Choose Your Own Adventure for Younger Readers
El geni de l'ampolla (Catalan)
El genio de la botella (Spanish)
Şişedeki cin (Turkish)
(pseudonym used by Hedin, Don)
Callahan, Kevin (interior)
0553151916 / 9780553151916
54 pages |
|Number of Endings:||
|User Summary:||You find a genie in a bottle and, predictably enough, get some wishes granted.|
There's nothing particularly remarkable about this book, though it's certainly not a bad entry in the series.
This is an example of a gamebook for young children that can be enjoyed even if you are an adult. The writing is entertaining and the story doesn't shy away from putting the reader in really dangerous situations. The book is also chock-full with interesting choices. Overall, an excellent (if short) read.
Not all the Bantam Skylark Choose Your Own Adventures contain as much narrative variety as their counterparts for older kids, but The Genie in the Bottle is surprisingly good in this respect. Jim Razzi takes a common fantasy--finding a genie who grants wishes--and in fifty-four pages fashions a story with impressive creative energy, where it feels as though anything can happen depending on how innovative you are as a wish maker. That's quite an accomplishment for a book this short that caters to kids as young as seven. Your adventure begins on an autumn day walking down the beach. You spot a golden bottle full of smoke, and inside appears to be a miniature man. Is he a genie, like in the legends? You know genies are evil in stories at least as often as they are good-natured. Should you take a chance and uncork the bottle, or throw it out to sea?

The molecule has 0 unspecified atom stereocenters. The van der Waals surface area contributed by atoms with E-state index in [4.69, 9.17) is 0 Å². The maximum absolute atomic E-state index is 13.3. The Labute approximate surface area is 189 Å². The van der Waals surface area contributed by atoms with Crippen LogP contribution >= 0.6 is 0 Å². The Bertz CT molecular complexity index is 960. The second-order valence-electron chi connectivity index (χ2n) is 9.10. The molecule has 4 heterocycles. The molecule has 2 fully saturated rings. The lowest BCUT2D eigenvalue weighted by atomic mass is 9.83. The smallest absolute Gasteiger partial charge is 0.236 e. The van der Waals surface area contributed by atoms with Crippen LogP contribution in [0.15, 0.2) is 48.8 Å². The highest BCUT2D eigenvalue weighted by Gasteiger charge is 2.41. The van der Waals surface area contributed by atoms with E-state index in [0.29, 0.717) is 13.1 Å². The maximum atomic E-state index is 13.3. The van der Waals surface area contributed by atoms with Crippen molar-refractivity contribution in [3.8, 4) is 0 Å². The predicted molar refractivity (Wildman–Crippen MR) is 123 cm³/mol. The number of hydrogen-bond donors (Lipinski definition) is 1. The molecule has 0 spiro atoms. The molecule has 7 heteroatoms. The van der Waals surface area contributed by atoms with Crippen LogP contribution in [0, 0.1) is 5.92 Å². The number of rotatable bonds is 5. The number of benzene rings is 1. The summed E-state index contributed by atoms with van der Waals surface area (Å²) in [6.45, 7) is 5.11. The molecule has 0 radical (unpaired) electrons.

If fear compels you to refuse this once-in-a-lifetime opportunity, your story doesn't go much further. The bottle smashes on a rock when you hurl it away, releasing the genie, who is angry at you for not letting him out. He wants revenge, but if you're contrite he may take pity and allow a do-over. The majority of story is inaccessible if you don't open the bottle. Why not bet on your genie being a benevolent type?
Uncork the genie and you gain a happy servant, one who never double-crosses you in this book. You aren't limited to a single wish or three wishes, but as many as you can conceive. Your imagination roams: you could wish everything you eat tastes like pizza, or that it were summer so you can swim in the ocean. The genie's powers aren't foolproof, but he'll try to bail you out if you wish unwisely. Ask to become a fish and you'll explore the ocean floor, but be wary of sharks. You could end up conversing with a mermaid and having a day you'll remember forever. There are several other adventures to select from. Go fly the Red Baron's triplane high above a metropolis, but watch out for aggressive Air Force fighter jets. The genie can turn you into rubber so you aren't harmed if you fall from the plane, or reverse gravity so you fall up. A celebration beverage at Pete's Soda Shop ends in a confrontation with Big Butch, a bully who has bothered you before. The conclusion to that storyline is unexpected and amusing. If you've had enough adventure, you can free the genie as reward for loyal service. You'll always have your memories of this day with an all-powerful granter of wishes.
The Genie in the Bottle isn't the very best Bantam Skylark Choose Your Own Adventures, but it's among the better ones. The wish options are quirky and lead places you won't anticipate. Jim Razzi adds a few stylistic surprises to how the writing is presented on the page. For what it is, The Genie in the Bottle is good, and lends itself to rereading as much as any book in the series. This would be fun to share as a read-aloud.
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